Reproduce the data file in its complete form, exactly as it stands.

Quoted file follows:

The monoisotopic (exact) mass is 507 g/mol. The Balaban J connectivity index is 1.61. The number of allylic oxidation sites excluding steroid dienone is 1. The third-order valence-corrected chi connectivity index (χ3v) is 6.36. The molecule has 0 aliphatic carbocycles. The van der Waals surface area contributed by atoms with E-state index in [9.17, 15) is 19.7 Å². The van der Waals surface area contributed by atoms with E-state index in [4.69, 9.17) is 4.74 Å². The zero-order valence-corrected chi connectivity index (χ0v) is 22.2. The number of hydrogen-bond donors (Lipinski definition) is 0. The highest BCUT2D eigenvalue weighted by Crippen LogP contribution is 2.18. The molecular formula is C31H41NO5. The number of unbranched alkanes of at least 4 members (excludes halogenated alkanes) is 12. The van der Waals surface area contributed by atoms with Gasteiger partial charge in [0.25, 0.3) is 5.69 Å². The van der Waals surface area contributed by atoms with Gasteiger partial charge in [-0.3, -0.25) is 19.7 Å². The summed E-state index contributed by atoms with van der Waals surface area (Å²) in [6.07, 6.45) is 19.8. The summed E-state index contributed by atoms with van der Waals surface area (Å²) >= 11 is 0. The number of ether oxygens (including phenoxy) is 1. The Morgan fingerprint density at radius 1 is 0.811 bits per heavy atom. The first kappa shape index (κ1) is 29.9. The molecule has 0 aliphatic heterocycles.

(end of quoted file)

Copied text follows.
The monoisotopic (exact) mass is 507 g/mol. The Balaban J connectivity index is 1.61. The number of allylic oxidation sites excluding steroid dienone is 1. The third-order valence-corrected chi connectivity index (χ3v) is 6.36. The molecule has 0 aliphatic carbocycles. The van der Waals surface area contributed by atoms with E-state index in [9.17, 15) is 19.7 Å². The van der Waals surface area contributed by atoms with E-state index in [4.69, 9.17) is 4.74 Å². The zero-order valence-corrected chi connectivity index (χ0v) is 22.2. The number of hydrogen-bond donors (Lipinski definition) is 0. The highest BCUT2D eigenvalue weighted by Crippen LogP contribution is 2.18. The molecular formula is C31H41NO5. The number of unbranched alkanes of at least 4 members (excludes halogenated alkanes) is 12. The van der Waals surface area contributed by atoms with Gasteiger partial charge in [0.25, 0.3) is 5.69 Å². The van der Waals surface area contributed by atoms with Gasteiger partial charge in [-0.3, -0.25) is 19.7 Å². The summed E-state index contributed by atoms with van der Waals surface area (Å²) in [6.07, 6.45) is 19.8. The summed E-state index contributed by atoms with van der Waals surface area (Å²) >= 11 is 0. The number of ether oxygens (including phenoxy) is 1. The Morgan fingerprint density at radius 1 is 0.811 bits per heavy atom. The first kappa shape index (κ1) is 29.9. The molecule has 0 aliphatic heterocycles.